be ashamed to make large claims, always provided that it is really a place of intellectual and moral activity, and not a mental vacuum concealed by handsome buildings.
Many, substantially agreeing with what has been said, will declare that the university should not be in politics, because it cultivates knowledge and judgment, for others to apply. It is also often said that university professors are not practical men of affairs, being absorbed in their studies, while the world goes by unheeded. Taking the last statement first, we must confess that there is something in it. It is possible for a specialist to be doing splendid work, of the greatest advantage to mankind, without having any clear idea of the ultimate application of his discoveries, much less those in other fields. On the other hand eminent specialists are sometimes distinguished, like Huxley and Virchow, for their broad grasp of social questions and great services as publicists. Aside from these considerations, however, is the fact that the university is in a sense an intellectual baby-farm, and the infant ideas nourished there are many of them not yet ready to go out in the world and do their day's work. It is about as just to complain of the inutility of new truths as it would be to blame mothers of young children in time of war, because of failure to contribute members to the army.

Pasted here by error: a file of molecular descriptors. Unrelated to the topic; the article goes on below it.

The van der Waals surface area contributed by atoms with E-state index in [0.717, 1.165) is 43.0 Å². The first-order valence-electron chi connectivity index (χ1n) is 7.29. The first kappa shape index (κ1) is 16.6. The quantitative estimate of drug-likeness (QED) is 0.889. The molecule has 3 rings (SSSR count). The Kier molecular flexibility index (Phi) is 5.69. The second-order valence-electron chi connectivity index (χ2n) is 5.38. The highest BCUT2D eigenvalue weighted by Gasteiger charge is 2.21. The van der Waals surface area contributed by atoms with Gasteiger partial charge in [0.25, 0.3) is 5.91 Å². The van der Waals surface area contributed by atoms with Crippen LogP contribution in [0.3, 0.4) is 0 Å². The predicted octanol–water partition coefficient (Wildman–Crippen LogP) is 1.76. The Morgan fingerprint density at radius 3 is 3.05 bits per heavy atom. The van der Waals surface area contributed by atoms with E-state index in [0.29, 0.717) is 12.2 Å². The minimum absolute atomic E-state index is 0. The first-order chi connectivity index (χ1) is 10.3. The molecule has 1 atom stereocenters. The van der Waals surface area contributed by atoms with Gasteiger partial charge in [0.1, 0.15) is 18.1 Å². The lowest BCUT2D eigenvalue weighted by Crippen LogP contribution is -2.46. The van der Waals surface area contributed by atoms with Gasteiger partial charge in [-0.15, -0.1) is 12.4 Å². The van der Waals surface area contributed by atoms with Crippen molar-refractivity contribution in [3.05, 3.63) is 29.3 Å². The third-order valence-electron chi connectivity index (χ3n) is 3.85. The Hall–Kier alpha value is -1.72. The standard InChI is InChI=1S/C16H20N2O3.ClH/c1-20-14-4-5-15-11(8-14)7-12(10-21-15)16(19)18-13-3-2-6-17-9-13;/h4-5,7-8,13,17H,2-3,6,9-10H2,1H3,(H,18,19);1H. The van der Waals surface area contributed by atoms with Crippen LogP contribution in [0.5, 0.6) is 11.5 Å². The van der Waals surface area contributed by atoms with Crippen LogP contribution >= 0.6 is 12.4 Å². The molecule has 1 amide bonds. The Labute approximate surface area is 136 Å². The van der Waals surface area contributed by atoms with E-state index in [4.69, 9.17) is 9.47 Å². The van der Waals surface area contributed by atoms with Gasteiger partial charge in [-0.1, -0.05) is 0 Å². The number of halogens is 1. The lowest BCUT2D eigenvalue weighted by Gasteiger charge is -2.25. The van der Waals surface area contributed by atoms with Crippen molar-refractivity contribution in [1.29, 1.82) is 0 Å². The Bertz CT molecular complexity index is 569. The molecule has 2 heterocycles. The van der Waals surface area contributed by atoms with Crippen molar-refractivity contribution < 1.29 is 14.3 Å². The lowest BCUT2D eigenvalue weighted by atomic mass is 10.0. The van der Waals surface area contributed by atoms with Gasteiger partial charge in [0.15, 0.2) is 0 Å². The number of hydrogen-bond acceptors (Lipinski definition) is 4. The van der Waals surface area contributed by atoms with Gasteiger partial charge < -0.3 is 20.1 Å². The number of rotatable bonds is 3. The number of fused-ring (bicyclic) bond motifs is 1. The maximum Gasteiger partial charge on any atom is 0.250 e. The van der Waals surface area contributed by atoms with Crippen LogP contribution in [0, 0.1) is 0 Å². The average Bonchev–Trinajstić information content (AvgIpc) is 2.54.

There is, however, one quality of great public value in which scientific men are admittedly as preeminent as the majority of present-day politicians are deficient. This is the power, or the habit, of forming so-called impartial judgments, that is, judgments based on the available evidence, not dictated by partisan or personal desires. We are only just beginning to realize that men of this class will be widely useful in the guidance of the ship of state, bringing about the transformation of much that is undesirable in the life of this nation. It is not expected that every scientific man will offer opinions on every subject; precisely because he has the quality referred to he will refuse to do this; but when he feels competent to express an opinion, after due research, it will be worth more in the consideration of the tariff, the treatment of the Filipinos, or the question of railroad regulation, than that of any political boss who ever lived. This opinion will not be impartial, in the sense of being colorless rarely will the expert desire or contrive to sit gracefully on the fence, but it will bring to a focus the best results of human thought as applied to the matter in hand. Against all this will be cited the well-known saying that "doctors disagree." You can find an "expert," people say, to declare anything. It is true that on many important scientific questions eminent workers differ greatly, but when this is the case, those questions are considered still open for discussion. It is one of the merits of science, as against partisan politics, that she does not feel obliged to decide everything as though by infallible judg-